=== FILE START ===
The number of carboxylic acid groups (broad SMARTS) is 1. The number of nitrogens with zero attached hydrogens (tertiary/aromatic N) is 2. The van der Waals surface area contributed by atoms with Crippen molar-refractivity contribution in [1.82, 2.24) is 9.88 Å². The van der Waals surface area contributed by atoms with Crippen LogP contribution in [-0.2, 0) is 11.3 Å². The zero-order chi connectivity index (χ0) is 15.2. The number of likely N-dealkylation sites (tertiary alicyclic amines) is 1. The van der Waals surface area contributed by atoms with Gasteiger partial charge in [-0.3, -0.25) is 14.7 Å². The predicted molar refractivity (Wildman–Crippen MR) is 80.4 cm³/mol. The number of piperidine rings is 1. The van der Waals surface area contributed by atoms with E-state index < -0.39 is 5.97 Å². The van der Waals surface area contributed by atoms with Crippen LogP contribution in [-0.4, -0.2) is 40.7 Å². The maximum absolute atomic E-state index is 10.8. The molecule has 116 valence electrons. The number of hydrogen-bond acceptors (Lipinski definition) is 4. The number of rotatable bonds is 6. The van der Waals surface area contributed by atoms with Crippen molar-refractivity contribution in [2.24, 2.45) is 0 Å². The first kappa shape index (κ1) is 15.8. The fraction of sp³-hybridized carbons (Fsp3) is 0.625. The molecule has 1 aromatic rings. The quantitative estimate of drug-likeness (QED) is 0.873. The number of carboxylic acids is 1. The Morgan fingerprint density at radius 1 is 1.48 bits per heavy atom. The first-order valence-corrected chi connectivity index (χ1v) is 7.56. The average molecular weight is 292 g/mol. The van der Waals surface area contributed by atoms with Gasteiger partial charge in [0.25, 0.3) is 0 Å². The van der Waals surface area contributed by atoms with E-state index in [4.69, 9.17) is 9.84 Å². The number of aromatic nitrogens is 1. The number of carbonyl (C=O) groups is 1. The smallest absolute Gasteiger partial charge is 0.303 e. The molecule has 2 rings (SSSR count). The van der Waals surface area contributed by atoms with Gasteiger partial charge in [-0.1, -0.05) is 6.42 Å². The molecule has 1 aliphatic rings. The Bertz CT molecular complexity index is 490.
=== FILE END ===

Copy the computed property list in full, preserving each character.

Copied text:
The number of carboxylic acid groups (broad SMARTS) is 1. The number of nitrogens with zero attached hydrogens (tertiary/aromatic N) is 2. The van der Waals surface area contributed by atoms with Crippen molar-refractivity contribution in [1.82, 2.24) is 9.88 Å². The van der Waals surface area contributed by atoms with Crippen LogP contribution in [-0.2, 0) is 11.3 Å². The zero-order chi connectivity index (χ0) is 15.2. The number of likely N-dealkylation sites (tertiary alicyclic amines) is 1. The van der Waals surface area contributed by atoms with Gasteiger partial charge in [-0.3, -0.25) is 14.7 Å². The predicted molar refractivity (Wildman–Crippen MR) is 80.4 cm³/mol. The number of piperidine rings is 1. The van der Waals surface area contributed by atoms with E-state index < -0.39 is 5.97 Å². The van der Waals surface area contributed by atoms with Crippen LogP contribution in [-0.4, -0.2) is 40.7 Å². The maximum absolute atomic E-state index is 10.8. The molecule has 116 valence electrons. The number of hydrogen-bond acceptors (Lipinski definition) is 4. The number of rotatable bonds is 6. The van der Waals surface area contributed by atoms with Crippen molar-refractivity contribution in [2.24, 2.45) is 0 Å². The first kappa shape index (κ1) is 15.8. The fraction of sp³-hybridized carbons (Fsp3) is 0.625. The molecule has 1 aromatic rings. The quantitative estimate of drug-likeness (QED) is 0.873. The number of carboxylic acids is 1. The Morgan fingerprint density at radius 1 is 1.48 bits per heavy atom. The first-order valence-corrected chi connectivity index (χ1v) is 7.56. The average molecular weight is 292 g/mol. The van der Waals surface area contributed by atoms with Gasteiger partial charge in [0.25, 0.3) is 0 Å². The van der Waals surface area contributed by atoms with E-state index in [4.69, 9.17) is 9.84 Å². The number of aromatic nitrogens is 1. The number of carbonyl (C=O) groups is 1. The smallest absolute Gasteiger partial charge is 0.303 e. The molecule has 2 rings (SSSR count). The van der Waals surface area contributed by atoms with Gasteiger partial charge in [-0.1, -0.05) is 6.42 Å². The molecule has 1 aliphatic rings. The Bertz CT molecular complexity index is 490.